In PA Child Custody Cases, Which Parent Gets to Make Medical Decisions for the Children?
Answered by a Doylestown, Bucks County Child Custody Lawyer
In most Pennsylvania child custody cases where parents share legal custody of their children, neither parent can make unilateral decisions regarding medical issues.
- Parents usually reach an agreement with the other before any decision is made
- If parents cannot agree, the court may ultimately have to decide.
- When a child does not have the luxury of time for parents to agree, the court expects either parent to make appropriate emergency decisions when a child’s health is at risk, but will expect the parent to notify the other parent.
See the detailed discussion below regarding medical issues in Pennsylvania child custody cases.
Custody disputes in Bucks County, PA often present difficult choices and decisions for both parents and judges to make, especially those involving medical decisions for children. In most cases, parents share legal custody of their children. As a result, neither parent make unilateral decisions regarding the health, education, and general welfare of their children before reaching an agreement with the other. These decisions are sometimes difficult to agree on, especially medical issues. These complications are compounded further when a child in the custody action is physically or mentally disabled.
Factors in Determining Custody Order in Bucks County, PA When a Child is Disabled
In any custody matter, the judge must consider 16 factors in determining a custody order. When a child is disabled, the judge may weigh certain factors more heavily, which could tip custody in favor of one parent. Specifically, the judge will need to consider the need for stability in the child’s education, family life, and community life. Equally as important, is the judge’s determination of which parent is more likely to attend to the daily physical, emotion, developmental, educational, and special needs of the child. Since these factors may be considered differently in cases of a disabled child, it is important to have legal representation to present the strongest case for what serves the best interest of the child.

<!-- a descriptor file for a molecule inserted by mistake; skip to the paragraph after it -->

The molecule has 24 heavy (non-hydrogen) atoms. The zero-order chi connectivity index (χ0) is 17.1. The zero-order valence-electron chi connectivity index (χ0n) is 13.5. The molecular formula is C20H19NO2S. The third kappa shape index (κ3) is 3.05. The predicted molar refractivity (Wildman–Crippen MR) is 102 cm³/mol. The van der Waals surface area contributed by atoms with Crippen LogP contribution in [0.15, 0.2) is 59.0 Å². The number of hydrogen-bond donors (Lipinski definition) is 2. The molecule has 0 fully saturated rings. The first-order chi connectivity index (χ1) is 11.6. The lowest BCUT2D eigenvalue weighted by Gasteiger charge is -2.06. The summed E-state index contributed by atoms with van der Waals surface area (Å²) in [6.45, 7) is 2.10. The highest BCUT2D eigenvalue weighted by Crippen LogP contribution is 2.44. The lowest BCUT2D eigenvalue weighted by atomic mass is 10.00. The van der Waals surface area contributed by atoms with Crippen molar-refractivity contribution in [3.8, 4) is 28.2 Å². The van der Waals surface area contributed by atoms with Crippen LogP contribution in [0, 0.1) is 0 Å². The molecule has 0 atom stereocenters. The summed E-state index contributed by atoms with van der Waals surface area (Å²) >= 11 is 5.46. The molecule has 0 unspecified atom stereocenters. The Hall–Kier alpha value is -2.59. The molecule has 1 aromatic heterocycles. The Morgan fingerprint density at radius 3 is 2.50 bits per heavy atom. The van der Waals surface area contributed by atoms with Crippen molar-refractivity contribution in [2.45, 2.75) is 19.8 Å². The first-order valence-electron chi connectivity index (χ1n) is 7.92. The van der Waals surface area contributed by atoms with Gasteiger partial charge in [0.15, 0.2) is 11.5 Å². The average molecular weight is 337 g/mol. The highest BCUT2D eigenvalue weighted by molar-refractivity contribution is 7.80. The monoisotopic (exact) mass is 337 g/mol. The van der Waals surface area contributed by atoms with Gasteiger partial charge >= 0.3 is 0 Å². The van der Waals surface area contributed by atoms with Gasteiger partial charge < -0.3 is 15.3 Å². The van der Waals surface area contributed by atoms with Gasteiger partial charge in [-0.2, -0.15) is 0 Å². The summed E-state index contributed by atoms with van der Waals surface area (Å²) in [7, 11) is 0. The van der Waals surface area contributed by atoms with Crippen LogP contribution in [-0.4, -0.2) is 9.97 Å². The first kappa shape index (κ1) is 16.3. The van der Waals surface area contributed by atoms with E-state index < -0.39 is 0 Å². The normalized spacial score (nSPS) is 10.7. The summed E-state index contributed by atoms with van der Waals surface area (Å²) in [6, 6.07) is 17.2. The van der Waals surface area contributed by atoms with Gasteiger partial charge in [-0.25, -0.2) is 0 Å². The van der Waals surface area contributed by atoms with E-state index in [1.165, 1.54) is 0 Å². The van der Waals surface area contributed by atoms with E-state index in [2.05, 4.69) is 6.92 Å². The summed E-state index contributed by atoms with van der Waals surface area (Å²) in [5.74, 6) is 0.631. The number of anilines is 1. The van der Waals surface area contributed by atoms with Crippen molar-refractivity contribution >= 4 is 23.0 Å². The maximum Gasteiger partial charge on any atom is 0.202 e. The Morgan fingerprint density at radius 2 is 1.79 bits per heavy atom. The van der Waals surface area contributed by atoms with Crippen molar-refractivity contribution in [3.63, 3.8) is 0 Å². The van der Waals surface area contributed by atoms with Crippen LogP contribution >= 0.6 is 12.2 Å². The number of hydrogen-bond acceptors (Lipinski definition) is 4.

Disagreement Over Vaccinations and/or Medications for Child in PA Custody Cases
Regardless of a child’s health, parents often struggle to agree on issues like vaccination or medication for conditions like ADD and ADHD, and the court may ultimately have to decide. If you believe your child is in need of special medical attention, the court is unlikely to order the treatment without evidence supporting its medical necessity. This evidence can be in the form of witness testimony from medical and psychological experts, as well as written documentation from treatment providers. However, evidence must conform to Pennsylvania’s Rules of Evidence to be admissible, so you should consult with an attorney to ensure the evidence supporting your position will ultimately be admissible for the court to use in its decision.
Sometimes a child does not have the luxury of time for parents to agree, and emergency medical decisions must be made. The court will expect either parent to take appropriate emergency precautions when their child’s health is at risk, but it will also require the acting parent to notify the other of the nature of the illness or incident, as well as the course of treatment sought. While sometimes emergencies may be apparent, there could be cases where the nature of the problem is less obvious. Behavioral problems in children are fairly normal, but they sometimes escalate slowly over time. Likewise, you may be concerned that medical conditions are developing but you are met with resistance from the other parent with respect to treatment options. If so, it is critical to seek the guidance of an experienced family law attorney to help you present your case the court so your child’s health and wellbeing can be secured.